As regards other basic foodcrops, the output of potatoes is expected to be close to last year’s and that of vegetables lower. The area sown to cotton is estimated to have declined marginally from last year to 1.45 million hectares, but early reports of the cotton harvest are optimistic. The cattle and dairy herd declined for the first time during 1995. Animal productivity declined further and output of meat, milk and eggs is forecast to decline in 1996 in response to shortages of feed.

Despite the campaign to increase wheat production, and sharp increases in the price of bread, the country remains heavily dependent on grain imports for its consumption needs. Because of low carryover stocks, imports of nearly 2.4 million tons are estimated to be necessary in 1996/97, a level slightly above last year’s. Imports of wheat are estimated at 2.2 million tons while imports of coarse grains are put at nearly 200 000 tons. One million tons of wheat and 50 000 tons of maize are expected to be imported from abroad. The balance is likely to be sourced in neighbouring countries, notably Kazakhstan and the Russian Federation.

EC (18 October)

Apart from maize, harvesting of the bulk of the Community's 1996 cereal crops is virtually complete. Aggregate cereal output is now forecast by FAO at 204 million tons, 24 million tons up from last year's level and well above the average of the past five year's. The increase is mainly attributed to larger plantings following reduced set-aside restrictions and also good yields reflecting generally favourable weather conditions. Wheat output is estimated at 98.7 million tons, 12 percent up from 1995, that for barley at 52.1 million tons, 19 percent up from the previous year, and the summer maize crop is forecast to increase 10 percent to 33.6 million tons. The community’s largest producers - France, Germany, the United Kingdom and Spain - account for most of the increase, in particular Spain where this year’s cereal crop is estimated to have almost doubled from the drought-reduced crop in 1995. Winter grain planting for harvest in 1997 is underway throughout the Community and plantings could increase following a reduction in the compulsory set aside rate to 5 percent for 1997. Wet weather is reported to be hampering fieldwork somewhat in northern countries but will provide beneficial soil moisture for germination of crops already in the ground and those still to be planted.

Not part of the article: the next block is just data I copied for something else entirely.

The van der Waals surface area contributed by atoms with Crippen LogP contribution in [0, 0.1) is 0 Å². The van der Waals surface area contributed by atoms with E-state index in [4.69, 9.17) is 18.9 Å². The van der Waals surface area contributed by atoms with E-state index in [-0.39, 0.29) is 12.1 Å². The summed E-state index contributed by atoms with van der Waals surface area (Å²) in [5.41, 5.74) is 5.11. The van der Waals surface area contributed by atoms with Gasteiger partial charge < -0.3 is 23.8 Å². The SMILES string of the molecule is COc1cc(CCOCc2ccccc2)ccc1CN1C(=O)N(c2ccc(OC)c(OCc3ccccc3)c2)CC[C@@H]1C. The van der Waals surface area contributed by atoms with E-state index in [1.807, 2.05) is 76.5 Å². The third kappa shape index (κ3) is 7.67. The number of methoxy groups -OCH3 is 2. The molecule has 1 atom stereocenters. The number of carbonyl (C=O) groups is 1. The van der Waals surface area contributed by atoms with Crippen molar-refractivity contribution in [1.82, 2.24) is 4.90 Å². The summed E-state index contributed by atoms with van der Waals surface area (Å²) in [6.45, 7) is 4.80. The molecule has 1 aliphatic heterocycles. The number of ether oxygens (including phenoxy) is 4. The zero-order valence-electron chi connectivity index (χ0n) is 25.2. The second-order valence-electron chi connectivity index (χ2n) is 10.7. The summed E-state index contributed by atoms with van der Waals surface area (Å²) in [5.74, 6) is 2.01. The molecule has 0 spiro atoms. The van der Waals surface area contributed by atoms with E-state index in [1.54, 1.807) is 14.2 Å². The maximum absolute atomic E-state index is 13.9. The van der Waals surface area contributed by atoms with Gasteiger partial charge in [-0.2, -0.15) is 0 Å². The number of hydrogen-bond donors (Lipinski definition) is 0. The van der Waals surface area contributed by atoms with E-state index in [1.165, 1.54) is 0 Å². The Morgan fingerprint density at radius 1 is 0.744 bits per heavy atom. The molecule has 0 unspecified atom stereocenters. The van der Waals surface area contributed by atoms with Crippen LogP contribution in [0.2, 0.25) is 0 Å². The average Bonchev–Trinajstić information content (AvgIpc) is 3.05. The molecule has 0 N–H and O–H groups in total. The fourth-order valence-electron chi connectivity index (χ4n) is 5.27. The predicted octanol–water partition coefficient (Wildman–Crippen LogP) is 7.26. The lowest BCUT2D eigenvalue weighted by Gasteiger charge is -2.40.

ALBANIA (8 October)

Latest information indicates that the 1996 cereal crop production has fallen further from last year's already reduced level. With regard to wheat, the major crop, plantings are estimated to have dropped to only some 127 000 hectares, well below the average 150 000 hectares sown from 1991 to 1995. This reduction was mainly as a result of farmers opting for other crops offering better returns relative to wheat. Yields are also estimated to have dropped further below the previous year’s already reduced level. As in the past few years, yield potential was already limited by farmers’ limited access to inputs such as fertilizer, crop protection chemicals, and new seeds (farmers have simply been keeping part of the previous season’s crop to plant in the next year which has led to a degeneration of the quality of the seed), while in addition, weather conditions were unfavourable for the 1996 crop. The official preliminary estimate for the 1996 wheat crop is 305 000 tons which would be 26 percent down from 1995.

At this level of production, Albania will continue to rely on wheat imports in 1996/97 (July/June) to meet the bulk of its needs for its staple bread production, especially in urban areas. The country's food consumption of wheat in 1996/97 (July/June) is estimated at some 700 000 tons, implying at least 400 000 tons of wheat would have to be imported for food consumption alone (assuming all of the estimated 1996 crop is also available for food use).

Because of a sharp increase in wheat prices in the country this summer, farmers’ incentive to plant wheat this October and November for harvest next year is expected to be increased. However, the availability of inputs, in particular high quality seed could greatly influence the outcome of the autumn planting season.


Heavy rains in late September in the important cereal growing Banja-Luka area caused delays in harvesting of the 1996 maize crop and localized crop damage. However, the overall outlook for the harvest remains favourable due to larger plantings and higher yields. The 1996 cereal production is estimated substantially above last year’s level in both the Bosnia- Herzegovina Federation and the Serb Republic reflecting the cessation of hostilities, freedom of movement, better availability and lower cost of agricultural inputs, particularly in the Serb Republic following the lifting of the international embargo, the intensification of agriculture in the Bosnia-Herzegovina Federation in response to the disruption in industrial activities, as well as generally favourable weather during the winter and summer crop seasons. Production of other foodcrops, mainly potatoes, is also estimated to be sharply higher than in 1995. Livestock is also expected to start to recover.